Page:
Saturday, December 29, 2012

My  latest adventure has been to purchase a Snoozer pet carrier for the back of my bike.  This is not a pic of me, my dog or my bike.  This is from their website.  It's raining and dark today, and I can't get a good photograph of it from inside.

Snoozer Pet Products

One of the reasons I purchased this was to be able to take my dog on some rides with me when I want to be gone for longer times.  You see, I have a neighbor who calls me regularly to report that my dog is barking or whining when I am gone for more than a few hours, and well, I'm finding those calls to be quite annoying at this point, especially when I've had to listen to her high-pitched yappy pedigreed mutt for years.

I found the Snoozer on eBay, and I ordered it.  When it arrived, I immediately had to pull it out of the box and attach it to the bike to see how it functioned.  As mentioned in a previous post, my bike's rear pannier rack sits about 4" higher than a normal rack because of the way it is mounted - and this puts it too far forward beneath my seat, making that 4" of it difficult to use.

The base of the seat has a long groove to fit over the rack, and the inside is very sturdy, cushy and yet solid.  There is a strap around the front that straps it to the seat post, so it is secure there, but the straps beneath, which buckle rather than a more secure velcro, have very long dangling straps.   I haven't even quite figured out their configuration yet.  I did put my dog up into it just to see how she would like it, and she seemed okay with it.  Next is walk the bike a little with her in it, then take her for a short spin (once I figure that underneath strapping).

Because I felt it had some design flaws (a car seat sort of barely modified for a bike), I felt compelled to write to the manufacturer and offer my suggestions.

I'm writing about your Pet Rider Bicycle Seat Lookout which I just purchased online from an ebay seller.

As an avid urban cyclist, I am always interested in bicycle accessory items and their functionality.  In the case of your Snoozer seat, there are are some good things but also some things that need to be addressed for safety.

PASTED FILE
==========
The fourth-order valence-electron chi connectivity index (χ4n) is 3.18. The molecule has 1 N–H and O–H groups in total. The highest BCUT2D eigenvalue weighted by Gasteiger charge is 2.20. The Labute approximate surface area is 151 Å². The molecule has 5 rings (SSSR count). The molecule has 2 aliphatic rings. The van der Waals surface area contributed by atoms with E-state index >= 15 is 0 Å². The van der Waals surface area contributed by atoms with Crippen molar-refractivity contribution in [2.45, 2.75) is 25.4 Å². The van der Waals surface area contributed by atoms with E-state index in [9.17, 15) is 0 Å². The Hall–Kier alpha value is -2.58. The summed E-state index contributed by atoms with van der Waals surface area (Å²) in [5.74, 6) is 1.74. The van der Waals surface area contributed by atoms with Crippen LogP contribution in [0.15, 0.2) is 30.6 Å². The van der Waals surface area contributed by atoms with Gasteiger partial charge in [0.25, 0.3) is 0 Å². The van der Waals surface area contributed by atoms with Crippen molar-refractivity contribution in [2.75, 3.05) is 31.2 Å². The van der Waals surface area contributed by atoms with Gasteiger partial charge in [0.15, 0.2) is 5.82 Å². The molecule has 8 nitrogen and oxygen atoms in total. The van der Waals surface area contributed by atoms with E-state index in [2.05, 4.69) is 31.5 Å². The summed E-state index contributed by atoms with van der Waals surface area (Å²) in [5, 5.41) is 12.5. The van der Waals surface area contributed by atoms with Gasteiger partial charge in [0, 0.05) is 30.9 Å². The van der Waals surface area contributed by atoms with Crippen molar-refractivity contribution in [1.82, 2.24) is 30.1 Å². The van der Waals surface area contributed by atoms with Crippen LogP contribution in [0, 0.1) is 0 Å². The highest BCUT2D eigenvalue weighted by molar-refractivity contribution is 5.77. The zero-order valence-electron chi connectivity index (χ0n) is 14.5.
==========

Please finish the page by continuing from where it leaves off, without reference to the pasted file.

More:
1.  Although the reflective strip in the back is great, it does not take the place of flashing lights which can been seen long before a reflective strip.  However, because the Snoozer is so large, it covers up where the lights are normally attached to the rack.  Therefore, there needs to be at least two places on the back of the Snoozer to attach lights.  Lights need to clip onto something.  This can be easily achieved by having some gaps top and bottom in the stitching of the strip so that a light can be clipped into the gaps.  As it is, I may have to remove some stitching to force it to take the lights.

2.  The straps beneath the Snoozer have too much dangling strap after it's tightened down, and the tightening down is cumbersome and slow.  A better, safer, faster and stronger solution is wide velcro strapping. It leaves absolutely no dangling parts.  Two wide velcro straps are best, spaced a few inches apart.

3.  The strap that goes under the cyclist's seat should also be velcro.  Again, no dangling parts.  However, this strap is less of an issue than the straps beneath the Snoozer.

I hope these suggestions help.  Cyclists need accessories to be fast, safe and secure.

Thank you.

Jenny Arata
Los Angeles

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